As we watch the 30th modern Olympiad, it would good to remember that the Bible has something to say about these competitions.
Beginning in 776 BC the Olympic Games took place in Greece every four years. Everyone around the world even in those days knew about them, including the people who lived in Palestine. That is why Paul used them to point to an ultimate reality and a higher level of competition with eternal stakes. He writes that athletes train to win a temporary prize, while followers of Christ run to win an eternal one.
“Every athlete exercises self-control in all things. They do it to receive a perishable wreath, but we an imperishable.” – 1 Corinthians 9:26
When you see the athletes running, training, disciplining themselves and working through pain, as believers, we should see another kind of running, striving and award ceremony:
John Piper writes “the games . . . are meant to be seen and heard by Christians as a tremendous impulse to fight the fight of faith and run the race of life with nothing less than Olympic passion and perseverance. . . .”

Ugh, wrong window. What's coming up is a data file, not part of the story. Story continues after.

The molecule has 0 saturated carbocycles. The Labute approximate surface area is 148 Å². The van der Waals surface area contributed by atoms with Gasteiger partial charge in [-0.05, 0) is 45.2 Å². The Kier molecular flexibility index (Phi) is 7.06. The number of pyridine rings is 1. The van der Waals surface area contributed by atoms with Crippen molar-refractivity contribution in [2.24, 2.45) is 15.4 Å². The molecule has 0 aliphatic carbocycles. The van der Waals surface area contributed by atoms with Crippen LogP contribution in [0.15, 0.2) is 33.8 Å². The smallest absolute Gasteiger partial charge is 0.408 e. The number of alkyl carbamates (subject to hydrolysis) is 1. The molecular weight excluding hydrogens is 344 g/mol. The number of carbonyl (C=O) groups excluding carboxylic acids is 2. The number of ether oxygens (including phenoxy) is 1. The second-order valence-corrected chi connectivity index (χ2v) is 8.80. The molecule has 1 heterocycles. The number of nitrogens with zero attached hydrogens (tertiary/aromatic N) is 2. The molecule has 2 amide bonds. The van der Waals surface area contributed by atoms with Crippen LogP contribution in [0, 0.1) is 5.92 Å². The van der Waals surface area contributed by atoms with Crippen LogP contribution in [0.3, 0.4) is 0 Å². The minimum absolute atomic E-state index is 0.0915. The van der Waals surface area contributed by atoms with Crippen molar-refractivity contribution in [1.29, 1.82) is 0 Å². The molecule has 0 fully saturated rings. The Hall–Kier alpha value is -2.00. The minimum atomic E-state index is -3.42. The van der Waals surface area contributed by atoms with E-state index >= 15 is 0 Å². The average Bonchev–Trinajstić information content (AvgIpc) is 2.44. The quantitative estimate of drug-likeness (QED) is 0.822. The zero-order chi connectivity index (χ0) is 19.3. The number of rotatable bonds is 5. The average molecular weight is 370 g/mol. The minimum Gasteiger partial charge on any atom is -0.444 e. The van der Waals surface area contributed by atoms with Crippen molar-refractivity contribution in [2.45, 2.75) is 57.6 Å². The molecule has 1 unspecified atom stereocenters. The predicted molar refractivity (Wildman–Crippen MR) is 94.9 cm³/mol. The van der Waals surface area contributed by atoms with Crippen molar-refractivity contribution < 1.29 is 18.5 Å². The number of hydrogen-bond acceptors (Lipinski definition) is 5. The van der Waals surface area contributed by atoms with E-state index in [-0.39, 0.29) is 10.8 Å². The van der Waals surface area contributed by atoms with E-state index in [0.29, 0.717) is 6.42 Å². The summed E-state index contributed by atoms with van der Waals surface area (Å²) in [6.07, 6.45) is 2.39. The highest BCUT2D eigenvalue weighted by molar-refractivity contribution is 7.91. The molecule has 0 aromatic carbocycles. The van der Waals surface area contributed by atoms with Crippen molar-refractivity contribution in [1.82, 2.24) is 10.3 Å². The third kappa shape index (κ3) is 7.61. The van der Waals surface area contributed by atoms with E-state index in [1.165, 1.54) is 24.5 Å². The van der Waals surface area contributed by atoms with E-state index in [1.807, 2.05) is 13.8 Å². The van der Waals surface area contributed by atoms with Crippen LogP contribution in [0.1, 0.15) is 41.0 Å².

Life is a proving ground where we reveal who we are, whom we trust, and what we love. It is a place for showing whose power, intelligence or goodness we trust—ours or God's. Life is not a field for demonstrating our own ability to make good choices. It's a field for showing how the goodness, truth and beauty of Christ take us captive and move us to choose and run for his glory.
The race of life has eternal consequences not because grace depends on the way we run, but because grace is verified and showcased by the way we run. How we run not only affects us but also impacts others.
"By the grace of God I am what I am and his grace toward me was not in vain, but I labored [I ran, I fought] more exceedingly than all, yet it was not I but the grace of God which was with me" (1 Corinthians 15:10).
Paul's running did not nullify the purpose of God's grace; it verified the power of that grace at work in and through him. And so it is with us.
Eternal life hangs on the way we run and the way we fight not because salvation is based on the merit of our works, but because faith without works is dead (James 2:26). Life is a proving ground for whether our faith is alive or dead—a proving ground for whom we trust and whom we love.